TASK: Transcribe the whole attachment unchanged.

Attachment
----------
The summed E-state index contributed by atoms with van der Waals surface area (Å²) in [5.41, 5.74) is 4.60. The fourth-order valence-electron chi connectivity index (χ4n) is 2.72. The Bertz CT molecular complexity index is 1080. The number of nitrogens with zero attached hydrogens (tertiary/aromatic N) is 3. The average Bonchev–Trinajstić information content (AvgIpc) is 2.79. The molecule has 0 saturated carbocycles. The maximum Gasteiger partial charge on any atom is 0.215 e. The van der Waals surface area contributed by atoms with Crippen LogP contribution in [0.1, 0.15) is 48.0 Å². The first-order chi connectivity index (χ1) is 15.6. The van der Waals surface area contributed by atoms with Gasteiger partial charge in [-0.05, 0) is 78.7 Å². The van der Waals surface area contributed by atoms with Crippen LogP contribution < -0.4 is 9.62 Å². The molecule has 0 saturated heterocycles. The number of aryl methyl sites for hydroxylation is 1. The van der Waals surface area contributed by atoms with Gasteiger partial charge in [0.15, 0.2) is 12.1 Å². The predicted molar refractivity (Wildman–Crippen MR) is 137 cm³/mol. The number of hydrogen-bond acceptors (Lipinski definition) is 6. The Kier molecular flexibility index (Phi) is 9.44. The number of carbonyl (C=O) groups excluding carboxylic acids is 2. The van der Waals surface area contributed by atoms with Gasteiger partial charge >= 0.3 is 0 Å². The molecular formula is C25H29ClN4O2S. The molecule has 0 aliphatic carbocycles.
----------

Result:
The summed E-state index contributed by atoms with van der Waals surface area (Å²) in [5.41, 5.74) is 4.60. The fourth-order valence-electron chi connectivity index (χ4n) is 2.72. The Bertz CT molecular complexity index is 1080. The number of nitrogens with zero attached hydrogens (tertiary/aromatic N) is 3. The average Bonchev–Trinajstić information content (AvgIpc) is 2.79. The molecule has 0 saturated carbocycles. The maximum Gasteiger partial charge on any atom is 0.215 e. The van der Waals surface area contributed by atoms with Crippen LogP contribution in [0.1, 0.15) is 48.0 Å². The first-order chi connectivity index (χ1) is 15.6. The van der Waals surface area contributed by atoms with Gasteiger partial charge in [-0.05, 0) is 78.7 Å². The van der Waals surface area contributed by atoms with Crippen LogP contribution < -0.4 is 9.62 Å². The molecule has 0 saturated heterocycles. The number of aryl methyl sites for hydroxylation is 1. The van der Waals surface area contributed by atoms with Gasteiger partial charge in [0.15, 0.2) is 12.1 Å². The predicted molar refractivity (Wildman–Crippen MR) is 137 cm³/mol. The number of hydrogen-bond acceptors (Lipinski definition) is 6. The Kier molecular flexibility index (Phi) is 9.44. The number of carbonyl (C=O) groups excluding carboxylic acids is 2. The van der Waals surface area contributed by atoms with Gasteiger partial charge >= 0.3 is 0 Å². The molecular formula is C25H29ClN4O2S. The molecule has 0 aliphatic carbocycles.